Stand Up America has helped pass voting rights restoration legislation in New York and Connecticut. Stand Up America’s members have driven more than 6,000 constituent emails and calls to fight for voting rights restoration across the country. Since 2019, Colorado, New Jersey, Nevada, California, Iowa, Washington, Washington D.C, New York, and Connecticut have all made strides to restore voting rights to justice impacted individuals. This legislative session, Stand Up America’s members will continue to advocate for voting rights restoration legislation at the state level across the country.
More information on the importance of voting rights restoration is available here.
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About Stand Up America
Stand Up America is a progressive advocacy organization with over two million community members across the country. Focused on grassroots advocacy to stand up to corruption and voter suppression and build a more representative democracy, Stand Up America has driven over 1.7 million calls to lawmakers, registered over 100,000 voters, mobilized thousands of protestors, and contacted tens of millions of voters.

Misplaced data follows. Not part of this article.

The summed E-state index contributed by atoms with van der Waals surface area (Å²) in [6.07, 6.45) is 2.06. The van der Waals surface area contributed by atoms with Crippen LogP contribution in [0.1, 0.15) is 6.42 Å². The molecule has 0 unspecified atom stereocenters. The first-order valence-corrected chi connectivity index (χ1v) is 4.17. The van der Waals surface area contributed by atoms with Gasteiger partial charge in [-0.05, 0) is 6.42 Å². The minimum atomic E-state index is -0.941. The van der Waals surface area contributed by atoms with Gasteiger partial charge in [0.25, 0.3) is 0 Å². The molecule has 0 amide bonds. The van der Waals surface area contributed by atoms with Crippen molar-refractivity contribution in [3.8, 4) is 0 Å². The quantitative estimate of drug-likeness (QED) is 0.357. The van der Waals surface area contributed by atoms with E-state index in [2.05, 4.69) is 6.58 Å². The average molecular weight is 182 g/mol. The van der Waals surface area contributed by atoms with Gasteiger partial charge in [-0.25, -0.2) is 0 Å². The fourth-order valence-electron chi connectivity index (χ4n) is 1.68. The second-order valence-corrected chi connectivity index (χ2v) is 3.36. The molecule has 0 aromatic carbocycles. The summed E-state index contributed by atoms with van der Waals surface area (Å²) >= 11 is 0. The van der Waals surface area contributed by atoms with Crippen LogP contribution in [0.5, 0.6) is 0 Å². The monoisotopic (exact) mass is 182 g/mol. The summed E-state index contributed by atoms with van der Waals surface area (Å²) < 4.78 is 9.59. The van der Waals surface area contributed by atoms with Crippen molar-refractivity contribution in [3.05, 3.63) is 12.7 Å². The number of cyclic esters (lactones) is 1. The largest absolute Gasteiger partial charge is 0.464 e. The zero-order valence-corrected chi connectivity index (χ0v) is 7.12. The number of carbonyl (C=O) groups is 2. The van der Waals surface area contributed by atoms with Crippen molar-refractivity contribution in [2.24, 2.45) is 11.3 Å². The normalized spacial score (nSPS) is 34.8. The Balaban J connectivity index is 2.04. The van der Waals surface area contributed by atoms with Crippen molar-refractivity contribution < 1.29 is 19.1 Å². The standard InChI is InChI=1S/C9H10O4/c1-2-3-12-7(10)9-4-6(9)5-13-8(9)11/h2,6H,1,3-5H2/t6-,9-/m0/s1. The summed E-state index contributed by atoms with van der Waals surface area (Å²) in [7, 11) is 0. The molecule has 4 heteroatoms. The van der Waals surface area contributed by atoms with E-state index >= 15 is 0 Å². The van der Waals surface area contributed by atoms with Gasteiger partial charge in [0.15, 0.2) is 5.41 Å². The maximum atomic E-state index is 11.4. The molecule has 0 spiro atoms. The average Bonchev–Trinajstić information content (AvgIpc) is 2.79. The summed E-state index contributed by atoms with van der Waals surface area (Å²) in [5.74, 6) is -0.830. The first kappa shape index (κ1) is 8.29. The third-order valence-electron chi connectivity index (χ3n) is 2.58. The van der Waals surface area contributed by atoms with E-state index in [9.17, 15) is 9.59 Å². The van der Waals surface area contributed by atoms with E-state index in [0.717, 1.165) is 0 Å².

Chicago Votes is a non-partisan, non-profit organization working at the intersection of activism, education, and politics in order to make democracy more inclusive, just, and accessible. We’re engaging and developing a new generation of leaders by opening the doors of government and politics to young people from all corners of the city. Chicago Votes has helped pass seven state laws, including Voting in Jails and Civics in Prison.